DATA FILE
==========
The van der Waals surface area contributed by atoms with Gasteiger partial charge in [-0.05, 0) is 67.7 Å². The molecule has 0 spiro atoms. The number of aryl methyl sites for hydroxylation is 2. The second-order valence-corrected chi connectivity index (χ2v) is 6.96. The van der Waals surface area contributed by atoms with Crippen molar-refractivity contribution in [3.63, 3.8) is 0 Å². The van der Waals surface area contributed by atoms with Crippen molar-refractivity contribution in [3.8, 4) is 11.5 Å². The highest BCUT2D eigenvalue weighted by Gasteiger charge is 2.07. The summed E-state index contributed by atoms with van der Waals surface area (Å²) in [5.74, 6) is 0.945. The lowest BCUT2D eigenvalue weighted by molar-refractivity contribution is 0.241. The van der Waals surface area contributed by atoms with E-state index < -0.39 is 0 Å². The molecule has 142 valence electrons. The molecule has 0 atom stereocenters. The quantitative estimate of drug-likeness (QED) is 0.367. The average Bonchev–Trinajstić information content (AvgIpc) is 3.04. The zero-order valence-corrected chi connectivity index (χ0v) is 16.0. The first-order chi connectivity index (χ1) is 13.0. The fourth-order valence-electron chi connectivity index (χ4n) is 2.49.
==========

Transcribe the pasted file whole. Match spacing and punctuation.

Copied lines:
The van der Waals surface area contributed by atoms with Gasteiger partial charge in [-0.05, 0) is 67.7 Å². The molecule has 0 spiro atoms. The number of aryl methyl sites for hydroxylation is 2. The second-order valence-corrected chi connectivity index (χ2v) is 6.96. The van der Waals surface area contributed by atoms with Crippen molar-refractivity contribution in [3.63, 3.8) is 0 Å². The van der Waals surface area contributed by atoms with Crippen molar-refractivity contribution in [3.8, 4) is 11.5 Å². The highest BCUT2D eigenvalue weighted by Gasteiger charge is 2.07. The summed E-state index contributed by atoms with van der Waals surface area (Å²) in [5.74, 6) is 0.945. The lowest BCUT2D eigenvalue weighted by molar-refractivity contribution is 0.241. The van der Waals surface area contributed by atoms with E-state index < -0.39 is 0 Å². The molecule has 142 valence electrons. The molecule has 0 atom stereocenters. The quantitative estimate of drug-likeness (QED) is 0.367. The average Bonchev–Trinajstić information content (AvgIpc) is 3.04. The zero-order valence-corrected chi connectivity index (χ0v) is 16.0. The first-order chi connectivity index (χ1) is 13.0. The fourth-order valence-electron chi connectivity index (χ4n) is 2.49.